The solution for those who don't like organists is already in place, it called a Praise Band and a power point slide show. As you can see, we Christians are concerned with deep issues!

    As for conversions, the journey from atheist to a theist is 'only a spacebar away'. Go on, go on, press the button. ( 'Only a Spacebar Away', coming to a church billboard near you, soon!)

    And organs use less electricity.


    LSV

    "And don't say 'truth' - that really would be opening up a philosophical can of worms"

    He said 'truth', he said 'truth'

    But be careful, remember what happened the last time you opened a tin can on the tinned sinned thread?


    Brain

    It's not that we religious think we can hijack the language, it's just that every one of your 6 points burst with meaning, we could take them all apart.

    And, apparently "Erbarme dich, mein Gott", means more than yada yada yada, then again maybe not if there's no God.


    RJB

    # 53. Does this mean you've been excommunicated?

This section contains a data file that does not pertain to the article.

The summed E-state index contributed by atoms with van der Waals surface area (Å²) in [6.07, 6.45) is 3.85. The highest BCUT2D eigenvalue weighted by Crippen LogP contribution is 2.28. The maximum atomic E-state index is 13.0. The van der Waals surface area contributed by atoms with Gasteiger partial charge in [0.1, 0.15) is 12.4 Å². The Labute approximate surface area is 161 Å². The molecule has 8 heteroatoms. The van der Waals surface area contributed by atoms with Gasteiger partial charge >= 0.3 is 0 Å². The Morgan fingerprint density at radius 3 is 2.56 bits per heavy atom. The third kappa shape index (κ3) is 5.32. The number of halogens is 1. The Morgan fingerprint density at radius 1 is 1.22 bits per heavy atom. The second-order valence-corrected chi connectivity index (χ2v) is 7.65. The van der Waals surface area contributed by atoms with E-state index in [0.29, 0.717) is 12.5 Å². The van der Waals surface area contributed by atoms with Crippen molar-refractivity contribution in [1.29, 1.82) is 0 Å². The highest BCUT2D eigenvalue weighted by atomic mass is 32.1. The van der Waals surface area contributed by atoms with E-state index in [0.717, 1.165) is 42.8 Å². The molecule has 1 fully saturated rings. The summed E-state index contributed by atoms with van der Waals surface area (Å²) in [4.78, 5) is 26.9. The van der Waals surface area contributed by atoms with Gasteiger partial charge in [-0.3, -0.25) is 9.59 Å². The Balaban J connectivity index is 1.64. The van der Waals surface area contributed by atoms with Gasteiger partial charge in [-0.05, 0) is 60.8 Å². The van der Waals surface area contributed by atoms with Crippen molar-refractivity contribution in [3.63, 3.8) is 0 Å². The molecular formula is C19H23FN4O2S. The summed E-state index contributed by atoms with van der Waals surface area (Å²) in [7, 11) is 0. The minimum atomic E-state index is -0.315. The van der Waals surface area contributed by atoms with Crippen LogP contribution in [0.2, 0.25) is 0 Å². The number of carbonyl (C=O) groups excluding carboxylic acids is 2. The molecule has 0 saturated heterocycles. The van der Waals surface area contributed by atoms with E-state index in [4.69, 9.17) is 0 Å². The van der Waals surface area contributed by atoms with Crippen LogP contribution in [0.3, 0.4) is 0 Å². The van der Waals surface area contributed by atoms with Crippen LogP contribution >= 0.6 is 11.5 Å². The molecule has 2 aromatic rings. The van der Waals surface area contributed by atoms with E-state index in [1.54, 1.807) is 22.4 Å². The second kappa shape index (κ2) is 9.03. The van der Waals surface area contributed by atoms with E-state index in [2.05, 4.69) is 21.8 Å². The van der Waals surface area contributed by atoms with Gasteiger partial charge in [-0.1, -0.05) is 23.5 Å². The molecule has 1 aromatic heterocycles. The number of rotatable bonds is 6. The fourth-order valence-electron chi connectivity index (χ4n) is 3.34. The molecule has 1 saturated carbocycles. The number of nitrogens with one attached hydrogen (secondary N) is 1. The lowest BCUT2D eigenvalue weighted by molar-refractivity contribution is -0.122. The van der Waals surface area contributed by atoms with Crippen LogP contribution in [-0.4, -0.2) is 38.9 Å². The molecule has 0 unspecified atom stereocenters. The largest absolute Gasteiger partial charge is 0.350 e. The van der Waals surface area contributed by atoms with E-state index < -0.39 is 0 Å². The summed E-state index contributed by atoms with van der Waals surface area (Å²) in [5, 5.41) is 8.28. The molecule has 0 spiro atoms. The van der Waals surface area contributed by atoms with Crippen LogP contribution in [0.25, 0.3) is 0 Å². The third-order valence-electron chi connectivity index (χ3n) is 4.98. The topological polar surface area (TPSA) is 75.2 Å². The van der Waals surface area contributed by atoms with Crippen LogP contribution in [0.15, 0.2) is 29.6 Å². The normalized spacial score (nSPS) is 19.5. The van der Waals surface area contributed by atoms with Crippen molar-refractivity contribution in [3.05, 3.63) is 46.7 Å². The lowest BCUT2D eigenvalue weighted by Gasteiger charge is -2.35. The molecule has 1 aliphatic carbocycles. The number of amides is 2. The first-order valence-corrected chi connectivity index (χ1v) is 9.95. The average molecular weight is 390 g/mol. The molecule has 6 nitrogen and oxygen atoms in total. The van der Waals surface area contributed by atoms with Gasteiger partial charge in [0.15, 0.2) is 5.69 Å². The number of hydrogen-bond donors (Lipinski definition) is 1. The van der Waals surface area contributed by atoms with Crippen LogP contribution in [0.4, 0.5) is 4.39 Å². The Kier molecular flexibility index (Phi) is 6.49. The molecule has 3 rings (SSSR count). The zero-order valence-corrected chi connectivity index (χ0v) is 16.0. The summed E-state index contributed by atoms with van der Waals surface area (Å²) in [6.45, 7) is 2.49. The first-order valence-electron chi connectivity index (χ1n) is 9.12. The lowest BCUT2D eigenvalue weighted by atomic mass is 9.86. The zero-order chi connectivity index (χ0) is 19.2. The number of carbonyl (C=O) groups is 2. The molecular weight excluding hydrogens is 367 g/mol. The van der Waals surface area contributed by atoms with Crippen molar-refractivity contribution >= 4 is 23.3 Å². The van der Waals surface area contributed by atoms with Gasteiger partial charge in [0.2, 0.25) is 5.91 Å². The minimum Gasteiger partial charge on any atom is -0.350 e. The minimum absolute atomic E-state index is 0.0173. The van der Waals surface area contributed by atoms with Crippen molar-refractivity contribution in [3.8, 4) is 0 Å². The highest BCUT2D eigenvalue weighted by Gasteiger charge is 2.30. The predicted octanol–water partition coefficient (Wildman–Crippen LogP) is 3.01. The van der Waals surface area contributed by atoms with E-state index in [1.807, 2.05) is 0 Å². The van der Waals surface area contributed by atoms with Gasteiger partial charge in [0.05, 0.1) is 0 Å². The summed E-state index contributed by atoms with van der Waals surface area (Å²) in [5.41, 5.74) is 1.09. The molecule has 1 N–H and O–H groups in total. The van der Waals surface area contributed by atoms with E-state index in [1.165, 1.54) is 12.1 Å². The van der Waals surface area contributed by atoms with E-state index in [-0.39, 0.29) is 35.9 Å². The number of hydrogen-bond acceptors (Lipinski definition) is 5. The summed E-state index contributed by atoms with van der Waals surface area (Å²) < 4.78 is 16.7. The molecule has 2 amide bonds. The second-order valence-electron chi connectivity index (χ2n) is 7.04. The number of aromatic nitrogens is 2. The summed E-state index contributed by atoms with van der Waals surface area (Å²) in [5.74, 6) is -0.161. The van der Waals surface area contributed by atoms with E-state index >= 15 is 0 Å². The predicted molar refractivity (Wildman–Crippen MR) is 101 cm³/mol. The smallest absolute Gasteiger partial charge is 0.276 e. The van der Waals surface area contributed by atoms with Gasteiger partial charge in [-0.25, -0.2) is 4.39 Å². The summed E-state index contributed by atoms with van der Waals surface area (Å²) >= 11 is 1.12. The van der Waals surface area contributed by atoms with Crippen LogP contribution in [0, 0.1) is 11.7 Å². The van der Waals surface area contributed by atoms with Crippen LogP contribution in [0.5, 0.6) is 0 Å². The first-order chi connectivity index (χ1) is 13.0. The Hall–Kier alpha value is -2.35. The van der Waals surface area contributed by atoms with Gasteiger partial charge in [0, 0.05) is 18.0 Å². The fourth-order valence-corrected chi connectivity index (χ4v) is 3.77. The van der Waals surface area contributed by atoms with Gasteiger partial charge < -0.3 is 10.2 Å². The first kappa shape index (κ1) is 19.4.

Casper

    As for Pope Benedict, perhaps he's saying, "Ah, my patio heater."



  • Comment number 58.


    And LSV

    epistem what?

  • Comment number 59.

    Peter

    I was only responding to the question, how many moderators does it take to change a lightbulb?

    Seemingly putting seven asterixs infront of the answer 'one' is excommuicatable.

    They sent me a cyber bull to confirm it stating, anathaema sit.

    I replied with geezum unum breakium!!

  • Comment number 60.

    Peter,

    as long as it's not a heretic fuelling the patio heater.

    Yet... "Be of good comfort, Master Ridley, and play the man; we shall this day light such a candle, by God's grace, in England, as I trust shall never be put out."

    Aah, the global warming of Wittenburg... post tenebras lux!




  • Comment number 61.


    RJB

    I think I know your problem, it's multiple asterixesess! I only used one, and got away with it.


    Caspar Canute

    Yes, never, never, never. I feel a song coming on, but I suspect it won't be allowed, so I won't post it, and anyway, I don't have my flute handy. Odd though, don't you think, that there is such good humour on this thread; the Pope uniting Protestants, Catholics and Atheists, whatever next?